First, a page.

Wheelock Whitney was 'one of the greatest builders Minnesota ever had'


Wheelock Whitney, who left his imprint on business, sports, and philanthropy in Minnesota, has died at age 89.

Whitney grew up in St. Cloud, became a successful investment banker, and was a key figure in three of Minnesota's pro sports teams.

Former Governor Arne Carlson told MPR News:

"He was the one who was really persuasive in companies moving to Minnesota, forming their own headquarters in Minnesota. He was just involved in everything, whether the arts or education....He was one of the greatest builders Minnesota ever had."

Current Gov. Mark Dayton issued a statement calling Whitney an outstanding and influential civic leader and a dear family friend.


According to the Business Journal, Whitney and a partner started Northwest Growth Fund in 1961 with $2.5 million in capital. One of their first investments was International Dairy Queen, the Journal says.

He soon became CEO of the investment firm J. M. Dain & Co., which is now part of RBC Wealth Management.

Twin Cities Business notes Whitney was inducted into the Minnesota Business Hall of Fame in 2000.


In 1961 Whitney was instrumental in getting owners of the Washington Senators to move to Minnesota, where the baseball team became known as the Twins.


The Twins held a moment of silence for Whitney before Friday night's game.

The Star Tribune reports Whitney also helped bring NHL hockey to the state by raising money to build Met Center, which became the home of the North Stars.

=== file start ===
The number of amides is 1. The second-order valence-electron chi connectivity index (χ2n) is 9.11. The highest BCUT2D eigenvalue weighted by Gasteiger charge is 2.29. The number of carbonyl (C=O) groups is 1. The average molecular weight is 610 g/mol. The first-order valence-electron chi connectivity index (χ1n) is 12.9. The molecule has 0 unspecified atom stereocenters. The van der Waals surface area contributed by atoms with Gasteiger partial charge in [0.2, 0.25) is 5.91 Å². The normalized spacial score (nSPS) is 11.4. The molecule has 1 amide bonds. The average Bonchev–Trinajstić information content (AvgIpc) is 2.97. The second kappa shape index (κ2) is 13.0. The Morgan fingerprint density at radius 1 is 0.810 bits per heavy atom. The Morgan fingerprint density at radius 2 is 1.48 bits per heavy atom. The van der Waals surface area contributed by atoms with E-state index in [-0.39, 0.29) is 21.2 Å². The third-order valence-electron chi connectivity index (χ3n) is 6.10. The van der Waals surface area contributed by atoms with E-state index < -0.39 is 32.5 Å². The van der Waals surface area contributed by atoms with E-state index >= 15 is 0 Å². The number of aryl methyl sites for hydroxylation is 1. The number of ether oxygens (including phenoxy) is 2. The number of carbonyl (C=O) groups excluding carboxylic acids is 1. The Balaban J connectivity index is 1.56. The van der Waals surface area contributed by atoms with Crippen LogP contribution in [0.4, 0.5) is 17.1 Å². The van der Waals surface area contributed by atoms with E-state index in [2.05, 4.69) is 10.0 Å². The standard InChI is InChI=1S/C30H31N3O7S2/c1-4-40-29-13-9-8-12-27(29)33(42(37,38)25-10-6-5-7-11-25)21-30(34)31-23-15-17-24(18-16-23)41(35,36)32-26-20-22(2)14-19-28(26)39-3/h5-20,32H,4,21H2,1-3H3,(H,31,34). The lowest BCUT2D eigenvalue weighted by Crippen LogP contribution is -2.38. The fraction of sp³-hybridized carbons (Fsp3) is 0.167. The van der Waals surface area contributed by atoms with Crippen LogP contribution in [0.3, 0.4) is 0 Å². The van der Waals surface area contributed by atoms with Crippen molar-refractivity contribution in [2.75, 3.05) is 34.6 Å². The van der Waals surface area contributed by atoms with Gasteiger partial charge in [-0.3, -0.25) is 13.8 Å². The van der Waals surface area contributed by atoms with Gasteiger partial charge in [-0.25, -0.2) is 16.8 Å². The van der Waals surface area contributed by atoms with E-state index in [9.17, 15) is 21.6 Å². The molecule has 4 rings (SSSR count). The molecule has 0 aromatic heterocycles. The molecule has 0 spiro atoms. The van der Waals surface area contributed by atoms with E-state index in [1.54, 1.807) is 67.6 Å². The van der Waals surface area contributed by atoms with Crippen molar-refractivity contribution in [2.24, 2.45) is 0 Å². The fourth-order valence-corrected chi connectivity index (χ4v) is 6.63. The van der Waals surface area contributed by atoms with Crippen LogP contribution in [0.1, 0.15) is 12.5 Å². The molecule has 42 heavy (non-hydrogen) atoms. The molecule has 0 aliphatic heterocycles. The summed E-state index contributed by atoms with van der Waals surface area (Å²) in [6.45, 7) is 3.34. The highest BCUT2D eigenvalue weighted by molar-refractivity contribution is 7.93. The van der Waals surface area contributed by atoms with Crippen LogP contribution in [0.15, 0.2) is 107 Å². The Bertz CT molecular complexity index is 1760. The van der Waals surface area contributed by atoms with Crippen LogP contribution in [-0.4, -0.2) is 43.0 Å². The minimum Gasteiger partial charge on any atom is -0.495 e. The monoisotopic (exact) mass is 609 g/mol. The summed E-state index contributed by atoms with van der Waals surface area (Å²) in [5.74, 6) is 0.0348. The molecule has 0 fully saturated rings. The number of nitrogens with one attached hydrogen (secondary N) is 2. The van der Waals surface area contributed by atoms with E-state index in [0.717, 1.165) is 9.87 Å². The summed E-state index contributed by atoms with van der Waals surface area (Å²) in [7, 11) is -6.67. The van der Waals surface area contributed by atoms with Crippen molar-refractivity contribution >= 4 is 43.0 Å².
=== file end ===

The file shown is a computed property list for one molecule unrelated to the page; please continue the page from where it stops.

He was also a part owner of the Vikings during the 1980s and '90s. Current Vikings co-owner Zygi Wilf said in a statement Friday "During (Whitney's) tenure as team owner and president, he helped the Vikings develop deeper connections to the fans and become further ingrained in the state."


Politics and philanthropy

Whitney served as mayor of Wayzata, WCCO reports, and was the Republican candidate for the U.S. Senate in 1964 and for governor in 1982, losing those races to Eugene McCarthy and Rudy Perpich, respectively.

He also helped establish Minnesota's role in addiction recovery by launching the Johnson Institute with his first wife, Irene. The Institute was absorbed by Hazelden in 2009.

Former Minnesota Congressman Jim Ramstad tells MPR: "When I had my problem with alcoholism and needed help and cried out for help, Wheelock was the first person I called."

Whitney is survived by four children and his wife Kathleen Blatz, the former Chief Justice of the Minnesota Supreme Court, the Associated Press reports.

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